I regularly need to scan multipage documents using my flat-bed scanner, and create a single PDF file containing all the pages. Until recently I have been using XSane to do this, but there is no pause feature so I have to scramble to change pages while the scanner's lamp is returning to its home position. Also, although XSane is a good application, the user interface for simple tasks such as this is less user-friendly than, say, OmniPage Pro under Windows. Kooka's UI is more user-friendly than XSane's, but Kooka does not create multipage PDFs.
Anyway, I came across an article in the December issue (Issue 85) of Linux Magazine about an application called gscan2pdf which appeared to be just what I was looking for. The application works well and is easy to use. You can read more about it on the gscan2pdf Home Page:
For me it's perfect for my needs:
- Shows thumbnails of each page in a column on the left hand side of the window.
- The page order can be changed by dragging and dropping thumbnails.
- Individual pages can be deleted by clicking on the thumbnail and pressing Delete.
- It is possible to pause between scanning each page if using a flat-bed scanner.
- It is possible to scan several pages automatically if using a scanner with sheet feeder.
- It quickly saves all the pages to a single PDF document.
- Colour, greyscale and lineart scanning is selectable.
Other features, which I have not tried yet, include:
- Scans can be cleaned up using the (external) unpaper utility.
- It performs OCR (using external utilities).
Users of the excellent OmniPage Pro in Windows will, I think, feel right at home using gscan2pdf rather than XSane or Kooka.
The author, Jeffrey Ratcliffe, is actively developing gscan2pdf and contributes to a thread about it over on the Ubuntu Forums:
http://ubuntuforums.org/showthread.php? ... =gscan2pdf
Anyway, as soon as I read about gscan2pdf, I wanted to try it under SL, but unfortunately it is not yet in the Portage repositories.
However, ebuilds for a lot of packages that are not yet in the Portage repositories can be found in the Gentoo Bugzilla, so I surfed over there and, sure enough, found an ebuild for version 0.9.16:
So, if you want to a) install a very useful application for scanning one or more pages and creating PDFs, and/or b) learn how to install an application that is not in Portage by creating a local overlay, here's how to do it (all as root, in a Terminal window):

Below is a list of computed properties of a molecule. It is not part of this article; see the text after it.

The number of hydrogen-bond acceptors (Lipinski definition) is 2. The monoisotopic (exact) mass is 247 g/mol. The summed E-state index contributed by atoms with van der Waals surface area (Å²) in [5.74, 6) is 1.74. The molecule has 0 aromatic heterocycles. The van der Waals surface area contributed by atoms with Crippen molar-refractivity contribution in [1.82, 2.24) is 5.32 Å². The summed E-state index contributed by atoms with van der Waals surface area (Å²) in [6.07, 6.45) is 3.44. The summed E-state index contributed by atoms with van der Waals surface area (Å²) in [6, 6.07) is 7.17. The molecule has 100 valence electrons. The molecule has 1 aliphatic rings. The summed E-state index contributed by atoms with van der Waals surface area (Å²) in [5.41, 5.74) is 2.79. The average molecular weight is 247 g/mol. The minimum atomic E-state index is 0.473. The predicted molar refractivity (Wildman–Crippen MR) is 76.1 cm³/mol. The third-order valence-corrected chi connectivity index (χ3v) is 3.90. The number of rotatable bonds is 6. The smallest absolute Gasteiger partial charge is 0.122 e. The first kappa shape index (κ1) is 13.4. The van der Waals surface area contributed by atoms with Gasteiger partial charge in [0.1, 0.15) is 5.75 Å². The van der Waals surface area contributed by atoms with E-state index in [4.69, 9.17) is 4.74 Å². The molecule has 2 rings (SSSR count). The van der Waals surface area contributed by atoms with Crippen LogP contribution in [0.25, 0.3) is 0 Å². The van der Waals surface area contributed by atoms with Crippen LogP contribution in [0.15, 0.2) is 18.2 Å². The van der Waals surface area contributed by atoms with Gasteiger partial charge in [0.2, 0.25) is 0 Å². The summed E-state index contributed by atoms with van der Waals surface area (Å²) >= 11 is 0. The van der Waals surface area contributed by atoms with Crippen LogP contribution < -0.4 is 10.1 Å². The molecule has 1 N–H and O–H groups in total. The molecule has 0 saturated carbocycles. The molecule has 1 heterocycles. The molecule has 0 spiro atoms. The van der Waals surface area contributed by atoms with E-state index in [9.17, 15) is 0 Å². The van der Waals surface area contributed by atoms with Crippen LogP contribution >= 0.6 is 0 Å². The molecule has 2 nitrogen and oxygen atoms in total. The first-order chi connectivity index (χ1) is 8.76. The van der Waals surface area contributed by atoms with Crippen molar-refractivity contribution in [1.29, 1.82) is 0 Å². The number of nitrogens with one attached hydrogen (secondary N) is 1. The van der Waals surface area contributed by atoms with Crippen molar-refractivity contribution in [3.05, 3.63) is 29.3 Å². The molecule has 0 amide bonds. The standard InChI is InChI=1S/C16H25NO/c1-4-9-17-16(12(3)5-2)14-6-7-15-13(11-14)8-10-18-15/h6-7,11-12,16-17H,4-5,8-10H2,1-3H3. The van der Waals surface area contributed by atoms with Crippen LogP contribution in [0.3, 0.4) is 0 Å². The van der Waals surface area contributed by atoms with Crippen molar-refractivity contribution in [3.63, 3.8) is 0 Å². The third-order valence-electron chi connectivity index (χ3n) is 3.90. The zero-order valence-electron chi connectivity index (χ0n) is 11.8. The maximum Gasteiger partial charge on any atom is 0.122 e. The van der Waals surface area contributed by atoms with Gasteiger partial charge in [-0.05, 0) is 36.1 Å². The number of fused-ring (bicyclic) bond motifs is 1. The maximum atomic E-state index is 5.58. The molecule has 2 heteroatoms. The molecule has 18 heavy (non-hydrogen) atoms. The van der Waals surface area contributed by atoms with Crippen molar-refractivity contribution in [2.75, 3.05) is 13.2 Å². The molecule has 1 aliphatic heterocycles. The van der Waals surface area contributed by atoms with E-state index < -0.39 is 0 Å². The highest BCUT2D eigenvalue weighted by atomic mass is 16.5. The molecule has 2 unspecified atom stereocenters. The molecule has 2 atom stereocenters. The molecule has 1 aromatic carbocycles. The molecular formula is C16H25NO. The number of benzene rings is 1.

1. If it does not already exist, create the directory /usr/local/portage/
2. Create the directory /usr/local/portage/media-gfx/ (media-graphics is an appropriate package category for us to put the ebuild for gscan2pdf).
3. Create the directory /usr/local/portage/media-gfx/gscan2pdf/
4. Now surf over to the Gentoo Bugzilla (see URL above) and save the contents of the link gscan2pdf-0.9.16.ebuild (it's in the Filename column) in a text file called, you guessed it, gscan2pdf-0.9.16.ebuild in the directory you just created.
5. Using your favourite text editor, open /etc/make.conf and add the following three lines to the end of the file (right after the line "source /usr/portage/local/layman/make.conf"):
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# Following line added by <your name> in order to install local ebuilds: PORTDIR_OVERLAY=/usr/local/portage # Comment the above line out when not emerging local ebuilds, as it interferes with emerging packages from Portage.
6. If you're not already in it, cd into /usr/local/portage/media-gfx/gscan2pdf/ and type the following command:
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ebuild /usr/local/portage/media-gfx/gscan2pdf/gscan2pdf-0.9.16.ebuild manifest
7. Now you can go ahead and emerge the package:
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emerge -1v gscan2pdf
8. Now if you click on K Menu > Applications > Graphics you should find gscan2pdf listed. If you wish you can instead launch it from the command line by typing gscan2pdf<Enter>.
9. You can ignore the little window titled "warning: missing packages" that pops up saying "The scanadf frontend is not available. unpaper missing." and just click on OK.
10. The UI is intuitive and you should be able to pick it up easily, but if you need help see the first two URLs I have given above. Oh, and if you select Lineart mode (i.e. binary mode, a.k.a. B&W mode) then be sure to enter a non-zero Threshold or you scans will all show up as empty white pages. I suggest trying a Threshold value of 50.
11. Finally, don't forget to comment out the PORTDIR_OVERLAY=/usr/local/portage line in /etc/make.conf (by adding a "#" symbol to the beginning of the line) until you need to build another package using your local overlay. Once you realise that the Gentoo Bugzilla is full of ebuilds, the world's your oyster!